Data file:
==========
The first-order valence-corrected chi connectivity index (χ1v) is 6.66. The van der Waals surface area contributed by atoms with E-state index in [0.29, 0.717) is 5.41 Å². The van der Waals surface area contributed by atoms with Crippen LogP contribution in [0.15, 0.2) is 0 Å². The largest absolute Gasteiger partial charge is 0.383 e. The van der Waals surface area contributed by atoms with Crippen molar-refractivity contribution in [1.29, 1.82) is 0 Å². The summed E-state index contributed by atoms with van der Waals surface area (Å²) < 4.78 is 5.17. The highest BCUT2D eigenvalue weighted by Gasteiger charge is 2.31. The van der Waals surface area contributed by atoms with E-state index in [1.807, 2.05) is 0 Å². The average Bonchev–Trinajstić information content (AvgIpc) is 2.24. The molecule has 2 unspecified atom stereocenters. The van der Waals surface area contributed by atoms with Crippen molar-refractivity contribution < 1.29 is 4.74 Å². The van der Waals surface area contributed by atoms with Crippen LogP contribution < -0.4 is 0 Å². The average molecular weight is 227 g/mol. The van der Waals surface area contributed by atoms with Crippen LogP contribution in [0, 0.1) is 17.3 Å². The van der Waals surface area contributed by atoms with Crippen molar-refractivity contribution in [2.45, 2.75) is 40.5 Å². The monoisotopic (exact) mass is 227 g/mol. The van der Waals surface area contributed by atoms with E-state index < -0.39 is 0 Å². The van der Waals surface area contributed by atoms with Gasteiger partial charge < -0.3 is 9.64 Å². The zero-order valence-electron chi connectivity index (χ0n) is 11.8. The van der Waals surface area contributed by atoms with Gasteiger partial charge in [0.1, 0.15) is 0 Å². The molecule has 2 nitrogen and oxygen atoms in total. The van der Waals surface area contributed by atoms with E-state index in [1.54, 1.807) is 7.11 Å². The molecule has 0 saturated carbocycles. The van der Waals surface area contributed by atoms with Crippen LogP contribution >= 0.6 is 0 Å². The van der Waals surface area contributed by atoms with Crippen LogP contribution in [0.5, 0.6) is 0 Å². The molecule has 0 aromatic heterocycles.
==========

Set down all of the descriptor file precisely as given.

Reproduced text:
The first-order valence-corrected chi connectivity index (χ1v) is 6.66. The van der Waals surface area contributed by atoms with E-state index in [0.29, 0.717) is 5.41 Å². The van der Waals surface area contributed by atoms with Crippen LogP contribution in [0.15, 0.2) is 0 Å². The largest absolute Gasteiger partial charge is 0.383 e. The van der Waals surface area contributed by atoms with Crippen molar-refractivity contribution in [1.29, 1.82) is 0 Å². The summed E-state index contributed by atoms with van der Waals surface area (Å²) < 4.78 is 5.17. The highest BCUT2D eigenvalue weighted by Gasteiger charge is 2.31. The van der Waals surface area contributed by atoms with E-state index in [1.807, 2.05) is 0 Å². The average Bonchev–Trinajstić information content (AvgIpc) is 2.24. The molecule has 2 unspecified atom stereocenters. The van der Waals surface area contributed by atoms with Crippen molar-refractivity contribution < 1.29 is 4.74 Å². The van der Waals surface area contributed by atoms with Crippen LogP contribution < -0.4 is 0 Å². The average molecular weight is 227 g/mol. The van der Waals surface area contributed by atoms with Crippen LogP contribution in [0, 0.1) is 17.3 Å². The van der Waals surface area contributed by atoms with Crippen molar-refractivity contribution in [2.45, 2.75) is 40.5 Å². The monoisotopic (exact) mass is 227 g/mol. The van der Waals surface area contributed by atoms with E-state index < -0.39 is 0 Å². The van der Waals surface area contributed by atoms with Gasteiger partial charge < -0.3 is 9.64 Å². The zero-order valence-electron chi connectivity index (χ0n) is 11.8. The van der Waals surface area contributed by atoms with Gasteiger partial charge in [0.1, 0.15) is 0 Å². The molecule has 2 nitrogen and oxygen atoms in total. The van der Waals surface area contributed by atoms with E-state index in [1.54, 1.807) is 7.11 Å². The molecule has 0 saturated carbocycles. The van der Waals surface area contributed by atoms with Crippen LogP contribution >= 0.6 is 0 Å². The van der Waals surface area contributed by atoms with Crippen LogP contribution in [0.5, 0.6) is 0 Å². The molecule has 0 aromatic heterocycles.